Two little roundabouts could make a big difference in the commute through downtown St. James.
The Federal Highway Administration is steering $864,000 innovation grant to the city to construct a first for Minnesota -- a pair of linked mini-roundabouts the state hopes will improve the safety and flow of traffic through town, without disrupting the heavy grain trucks that travel this stretch of Hwy. 4.
"It's eliminating a major challenge...and to certain other people in the community, it's creating another challenge," said McCabe, who is fielding concerns from St. James residents who aren't thrilled by the prospect of navigating back-to-back roundabouts. Once the roundabouts are constructed, the state will give local residents a few months to test them out and get used to them before reopening the route to the detoured highway traffic.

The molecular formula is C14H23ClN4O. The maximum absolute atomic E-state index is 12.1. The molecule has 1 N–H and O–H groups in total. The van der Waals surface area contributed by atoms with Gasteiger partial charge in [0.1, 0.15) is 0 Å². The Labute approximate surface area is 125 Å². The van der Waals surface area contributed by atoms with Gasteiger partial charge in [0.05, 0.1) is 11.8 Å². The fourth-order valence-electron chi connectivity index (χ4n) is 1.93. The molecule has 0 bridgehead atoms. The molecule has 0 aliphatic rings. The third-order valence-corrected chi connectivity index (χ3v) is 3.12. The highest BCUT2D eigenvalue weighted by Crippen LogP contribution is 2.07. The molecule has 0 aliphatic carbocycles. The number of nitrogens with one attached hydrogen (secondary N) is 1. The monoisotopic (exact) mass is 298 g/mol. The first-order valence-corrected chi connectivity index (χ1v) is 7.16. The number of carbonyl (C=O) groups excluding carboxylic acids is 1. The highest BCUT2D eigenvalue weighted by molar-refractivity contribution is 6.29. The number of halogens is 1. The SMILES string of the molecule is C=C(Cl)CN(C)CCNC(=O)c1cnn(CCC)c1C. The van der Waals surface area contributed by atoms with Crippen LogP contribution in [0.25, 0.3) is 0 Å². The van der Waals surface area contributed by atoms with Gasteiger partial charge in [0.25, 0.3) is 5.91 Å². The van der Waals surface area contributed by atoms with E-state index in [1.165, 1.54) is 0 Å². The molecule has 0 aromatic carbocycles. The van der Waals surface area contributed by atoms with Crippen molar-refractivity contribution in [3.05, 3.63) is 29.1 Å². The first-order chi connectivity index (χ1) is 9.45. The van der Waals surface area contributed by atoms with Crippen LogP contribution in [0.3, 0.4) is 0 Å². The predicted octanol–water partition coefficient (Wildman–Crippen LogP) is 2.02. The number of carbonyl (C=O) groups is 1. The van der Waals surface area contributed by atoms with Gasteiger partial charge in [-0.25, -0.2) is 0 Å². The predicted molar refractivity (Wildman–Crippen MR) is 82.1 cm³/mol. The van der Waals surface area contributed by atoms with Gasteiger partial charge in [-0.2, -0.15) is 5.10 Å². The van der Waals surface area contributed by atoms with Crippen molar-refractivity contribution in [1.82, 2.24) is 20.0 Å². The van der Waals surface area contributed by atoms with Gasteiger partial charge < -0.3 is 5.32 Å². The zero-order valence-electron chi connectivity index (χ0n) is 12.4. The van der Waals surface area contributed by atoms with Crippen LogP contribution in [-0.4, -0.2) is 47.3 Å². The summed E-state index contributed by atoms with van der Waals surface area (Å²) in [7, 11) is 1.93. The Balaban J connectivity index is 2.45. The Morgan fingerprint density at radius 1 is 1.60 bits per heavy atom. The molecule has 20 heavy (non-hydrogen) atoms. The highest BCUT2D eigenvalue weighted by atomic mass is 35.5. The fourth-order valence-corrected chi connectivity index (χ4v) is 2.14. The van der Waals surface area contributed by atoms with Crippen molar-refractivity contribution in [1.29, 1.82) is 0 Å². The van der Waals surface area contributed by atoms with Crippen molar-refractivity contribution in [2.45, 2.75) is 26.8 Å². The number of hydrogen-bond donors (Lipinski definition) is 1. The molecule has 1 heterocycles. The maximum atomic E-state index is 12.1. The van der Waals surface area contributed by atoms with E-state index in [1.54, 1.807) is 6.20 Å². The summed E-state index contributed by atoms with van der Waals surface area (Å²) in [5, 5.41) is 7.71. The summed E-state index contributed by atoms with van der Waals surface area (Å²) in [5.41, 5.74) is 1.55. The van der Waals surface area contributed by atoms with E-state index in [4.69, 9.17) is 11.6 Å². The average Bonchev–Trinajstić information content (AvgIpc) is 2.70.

Mini-roundabouts are a fairly new innovation in the state and St. James would be the first place in the state to introduce double-mini-roundabouts.
These smaller roundabouts fit within the existing footprint of an intersection. A single lane of traffic scoots slowly around the central island, which is designed to be low enough for large vehicles to drive straight over it if they have trouble navigating the curve. When the state set up a demonstration, McCabe said, semis were able to negotiate the circle without driving up onto the center island.
The state will begin bidding on the Hwy. 4 project next February and construction will begin in 2016 and run through 2017.
For those still trying to figure out how mini-roundabouts work, here's a video the city of Shakopee produced when its first mini-roundabout went up last year: